Ah, the sweet fire of a presidential election year. I love it. Making my daily blog rounds from the sidebar, I see that Amitai Etzioni, champion of communitarianism, has challenged the Economist to put its money where it's mouth is.
The Economist predicts that the presidential election will be a close one; that our economic recovery will be jobless; and that the unemployment rate will not be lower on Election Day than it is today. I would like to bet this socio-economists predictive powers against those of the Economist’s libertarian follies.
I hereby offer to meet any amount they are willing to bet, for a charity of our choice (most any other than Hamas), that (a) the election will not be close and (b) the unemployment rate will be lower than it is now by the time we go to the polls in November.
I love this kind of stuff. For, if the Economist is not just hedging their bets, and predicting the opposite of what many believe, then this could be an interesting publicity stunt for them. After all, Etzioni and the communitarians are ideological adversaries, and very well known. Too bad we won't see it happen.
Thinking about the differing predictions, however, gets me thinking. First, as the Economist lays out, if the unemployment rate does not improve by the election, remaining at the historic and absurd level it is today, I'm curious how they think it will be a close election, and not a clear victory for Howard Dean and/or Wesley Clark. By my read, Bush is dead in the water if he can't improve the job situation, especially since the "triumph" of Iraq will definitely have worn off by then, while we still will be active over there, strained for military resources, and paying the bill. My hunch is that there will be a case of buyer's remorse right about that time, which, combined with Dean and/or Clark's intention to challenge the wisdom of doing Iraq when and how we did it, as opposed to other ventures, in an overall frame of cost-benefit analysis, will spell doom for Bush.
Indeed, with mainstream media attention, and especially if Clark is on the ticket either as the president or vice-presidential candidate (or Zinni), the Bush foreign policy is not going to come up smelling roses. By then, the impact on our free world relations and the global economy also will be coming clear. Everyone will know that the Bush Administration exposed a CIA agent working on WMD for (at best) political reasons, Bin Laden will most likely still be on the loose and issuing threats and demands, color-coded alerts will still be intermittently blared, even if continually fine tuned more than the college football BCS formula, and the likely affect of our cynical treatment of our troops, in the sense of "support the troops", while cutting their benefits, then not allowing them to retire as planned, will be dawning on people, as we have to spend more money to try to bribe people to join (or remain enlisted in) the military when recruitment will be seriously challenged, and vague talks of military drafts continues.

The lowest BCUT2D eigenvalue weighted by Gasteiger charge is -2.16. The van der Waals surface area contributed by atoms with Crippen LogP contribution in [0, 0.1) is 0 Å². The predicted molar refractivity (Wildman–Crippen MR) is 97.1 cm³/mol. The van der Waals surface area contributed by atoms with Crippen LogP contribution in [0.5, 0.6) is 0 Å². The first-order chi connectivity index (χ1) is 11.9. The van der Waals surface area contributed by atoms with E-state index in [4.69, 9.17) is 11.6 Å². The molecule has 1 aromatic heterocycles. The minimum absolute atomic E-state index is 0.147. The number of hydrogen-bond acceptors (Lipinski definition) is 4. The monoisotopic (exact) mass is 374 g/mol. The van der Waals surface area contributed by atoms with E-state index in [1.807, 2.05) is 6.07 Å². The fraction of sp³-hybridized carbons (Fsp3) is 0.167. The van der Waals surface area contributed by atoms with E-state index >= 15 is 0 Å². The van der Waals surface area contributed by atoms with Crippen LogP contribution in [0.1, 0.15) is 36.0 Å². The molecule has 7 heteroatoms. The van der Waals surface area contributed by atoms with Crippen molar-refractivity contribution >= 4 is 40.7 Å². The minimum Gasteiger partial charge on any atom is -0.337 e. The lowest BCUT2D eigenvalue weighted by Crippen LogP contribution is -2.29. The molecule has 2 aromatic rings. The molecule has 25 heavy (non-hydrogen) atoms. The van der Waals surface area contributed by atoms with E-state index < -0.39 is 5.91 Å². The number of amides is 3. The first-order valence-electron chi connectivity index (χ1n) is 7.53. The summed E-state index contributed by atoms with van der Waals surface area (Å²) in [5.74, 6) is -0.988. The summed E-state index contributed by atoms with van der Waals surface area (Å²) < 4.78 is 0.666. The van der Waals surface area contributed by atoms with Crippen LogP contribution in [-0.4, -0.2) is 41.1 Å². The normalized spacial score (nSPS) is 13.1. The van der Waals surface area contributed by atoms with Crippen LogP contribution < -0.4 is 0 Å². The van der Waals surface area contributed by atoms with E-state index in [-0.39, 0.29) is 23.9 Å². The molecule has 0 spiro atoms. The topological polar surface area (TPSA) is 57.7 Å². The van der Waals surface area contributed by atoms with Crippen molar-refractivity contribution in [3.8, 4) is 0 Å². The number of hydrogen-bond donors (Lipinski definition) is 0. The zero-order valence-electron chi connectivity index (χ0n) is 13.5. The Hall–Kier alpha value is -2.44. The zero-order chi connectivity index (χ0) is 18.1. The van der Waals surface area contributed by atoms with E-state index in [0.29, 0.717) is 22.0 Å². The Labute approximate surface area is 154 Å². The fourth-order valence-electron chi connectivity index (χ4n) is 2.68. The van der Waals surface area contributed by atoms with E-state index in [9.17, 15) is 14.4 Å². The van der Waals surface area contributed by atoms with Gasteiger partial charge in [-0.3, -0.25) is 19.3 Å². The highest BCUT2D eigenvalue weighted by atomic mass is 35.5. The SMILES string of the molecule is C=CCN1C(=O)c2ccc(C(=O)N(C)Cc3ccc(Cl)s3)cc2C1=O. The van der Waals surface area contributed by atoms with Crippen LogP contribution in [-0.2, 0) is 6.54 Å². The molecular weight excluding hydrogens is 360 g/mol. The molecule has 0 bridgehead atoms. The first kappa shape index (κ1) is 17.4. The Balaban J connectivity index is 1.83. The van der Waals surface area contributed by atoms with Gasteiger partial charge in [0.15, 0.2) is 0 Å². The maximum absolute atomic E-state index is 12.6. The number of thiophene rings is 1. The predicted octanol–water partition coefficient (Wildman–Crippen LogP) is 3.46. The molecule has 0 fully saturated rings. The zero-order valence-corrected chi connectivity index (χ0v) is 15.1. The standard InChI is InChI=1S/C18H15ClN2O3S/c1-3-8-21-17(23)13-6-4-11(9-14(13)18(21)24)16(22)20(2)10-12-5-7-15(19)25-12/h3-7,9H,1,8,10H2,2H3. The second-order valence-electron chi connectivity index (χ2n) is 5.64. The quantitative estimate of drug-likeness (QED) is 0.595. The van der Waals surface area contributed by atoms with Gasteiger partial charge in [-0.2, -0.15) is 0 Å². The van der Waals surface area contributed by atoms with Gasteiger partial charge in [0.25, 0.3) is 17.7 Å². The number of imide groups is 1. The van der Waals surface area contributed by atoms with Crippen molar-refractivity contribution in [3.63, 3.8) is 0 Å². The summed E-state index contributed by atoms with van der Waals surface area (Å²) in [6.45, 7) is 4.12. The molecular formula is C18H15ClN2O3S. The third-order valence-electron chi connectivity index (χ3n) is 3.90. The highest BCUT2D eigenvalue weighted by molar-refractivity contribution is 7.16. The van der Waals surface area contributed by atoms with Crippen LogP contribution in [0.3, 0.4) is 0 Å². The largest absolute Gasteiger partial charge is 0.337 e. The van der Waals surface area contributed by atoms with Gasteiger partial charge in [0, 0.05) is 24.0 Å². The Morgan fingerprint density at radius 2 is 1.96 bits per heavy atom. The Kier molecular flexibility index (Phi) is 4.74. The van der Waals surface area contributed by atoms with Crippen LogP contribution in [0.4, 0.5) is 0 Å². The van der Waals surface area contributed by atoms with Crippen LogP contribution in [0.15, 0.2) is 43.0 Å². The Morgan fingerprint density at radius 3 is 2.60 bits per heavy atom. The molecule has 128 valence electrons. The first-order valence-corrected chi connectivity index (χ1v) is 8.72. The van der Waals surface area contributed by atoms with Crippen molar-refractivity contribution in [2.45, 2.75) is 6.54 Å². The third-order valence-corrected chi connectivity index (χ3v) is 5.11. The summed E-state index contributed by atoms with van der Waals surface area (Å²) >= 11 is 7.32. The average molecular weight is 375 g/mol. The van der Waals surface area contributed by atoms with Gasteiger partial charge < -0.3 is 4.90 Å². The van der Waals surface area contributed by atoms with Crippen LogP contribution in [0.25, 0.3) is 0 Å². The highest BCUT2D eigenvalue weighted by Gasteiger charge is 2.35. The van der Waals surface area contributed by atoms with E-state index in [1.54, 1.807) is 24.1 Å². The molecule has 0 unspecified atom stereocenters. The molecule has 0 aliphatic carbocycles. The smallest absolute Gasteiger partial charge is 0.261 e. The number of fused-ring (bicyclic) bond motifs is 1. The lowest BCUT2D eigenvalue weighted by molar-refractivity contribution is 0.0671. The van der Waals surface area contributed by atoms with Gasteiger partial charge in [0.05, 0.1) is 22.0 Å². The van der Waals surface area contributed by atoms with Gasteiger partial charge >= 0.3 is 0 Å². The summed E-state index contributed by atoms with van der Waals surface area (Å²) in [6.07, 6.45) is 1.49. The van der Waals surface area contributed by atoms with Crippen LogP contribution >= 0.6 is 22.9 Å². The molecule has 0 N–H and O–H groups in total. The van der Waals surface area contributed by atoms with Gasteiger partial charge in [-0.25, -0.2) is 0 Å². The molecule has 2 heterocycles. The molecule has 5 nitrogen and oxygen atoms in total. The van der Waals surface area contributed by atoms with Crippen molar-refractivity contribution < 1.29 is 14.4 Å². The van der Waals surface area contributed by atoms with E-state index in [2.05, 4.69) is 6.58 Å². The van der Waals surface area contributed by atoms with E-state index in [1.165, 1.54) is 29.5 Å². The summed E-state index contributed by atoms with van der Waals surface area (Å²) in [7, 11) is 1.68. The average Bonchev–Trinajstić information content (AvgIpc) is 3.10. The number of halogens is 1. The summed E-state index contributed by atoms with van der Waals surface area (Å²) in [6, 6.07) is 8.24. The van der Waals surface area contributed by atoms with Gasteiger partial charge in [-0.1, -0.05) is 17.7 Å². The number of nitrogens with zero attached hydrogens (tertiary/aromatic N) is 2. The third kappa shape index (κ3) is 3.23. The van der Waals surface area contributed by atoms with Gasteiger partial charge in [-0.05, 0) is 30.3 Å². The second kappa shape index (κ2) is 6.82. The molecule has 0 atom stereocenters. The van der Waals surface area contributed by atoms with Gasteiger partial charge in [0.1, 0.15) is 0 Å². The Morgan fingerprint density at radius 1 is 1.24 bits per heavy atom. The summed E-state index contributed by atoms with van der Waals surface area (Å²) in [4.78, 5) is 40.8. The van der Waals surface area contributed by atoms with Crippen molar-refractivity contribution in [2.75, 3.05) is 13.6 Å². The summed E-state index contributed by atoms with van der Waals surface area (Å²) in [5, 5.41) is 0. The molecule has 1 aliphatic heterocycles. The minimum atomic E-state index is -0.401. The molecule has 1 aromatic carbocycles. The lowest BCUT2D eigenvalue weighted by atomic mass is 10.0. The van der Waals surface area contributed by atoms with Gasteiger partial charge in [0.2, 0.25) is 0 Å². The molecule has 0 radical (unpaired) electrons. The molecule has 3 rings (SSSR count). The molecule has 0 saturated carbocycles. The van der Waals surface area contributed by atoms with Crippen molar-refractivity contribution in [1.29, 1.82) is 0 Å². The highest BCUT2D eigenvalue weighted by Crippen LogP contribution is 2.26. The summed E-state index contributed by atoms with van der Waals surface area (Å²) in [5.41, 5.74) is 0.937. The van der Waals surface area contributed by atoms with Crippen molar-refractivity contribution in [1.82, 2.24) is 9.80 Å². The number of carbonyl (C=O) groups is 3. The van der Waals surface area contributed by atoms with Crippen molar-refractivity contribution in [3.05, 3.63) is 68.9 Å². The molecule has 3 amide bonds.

So Bush needs to create some jobs, or get Bin Laden, dead or alive. This is really his only hope. Everyone who keeps making this out to be about foreign policy is just wishful thinking. If jobs grow a little bit, enough so people feel it, and the unemployment rate is not mainly a measure of how many have given up looking for work, then, if successfully spun along with a resurgent economy, the election will be close.
Keep in mind that this thing will start out, after the Democratic Convention, at around 53-47% in favor of Bush, if nothing dramatic happens between now and then, and on balance things are more likely to get worse for the incumbent than better.
Especially if Dean is the candidate, riding his grassroots organization, a few points will be made up in previously disaffected non-voters alone. All Greens will vote for Dean, and he has an excellent crossover chance at fiscally concerned and moderate Republicans, as would Clark, though these Republicans, more likely than not, would stay Republican in their votes on their representatives in Congress.
Throw in some criminal convictions, or another attack, or a worse-than-already-expected lagging job market, Congressional hearings on the failure of intelligence and the Administration in justifying the war in Iraq, warning cries from international financial organizations and fiscal watchdogs about the dangerously growing deficit and the falling dollar, and you've got many causes of potential chaos that could sink W. Bush just like his father, if not worse.
On the other hand, if job growth is strong, and most scandals and negative attention are avoided, than Bush should have an edge, but not much. Forget the conventional wisdom about the incumbent - Americans are in an anti-incumbent mood, and many will be coming to the polls (for the first post-9/11 presidential election) that have largely been staying away and not voting. Most of them will not be coming back because they think that they need the protection provided by a strong president (everyone knows we're the baddest force on the planet), they're going to come back because they believe they can't stand aside anymore and let American treasure and liberty be sacrificed in the name of other people's liberty and welfare, especially while we're vulnerable and suffering right here in the homeland.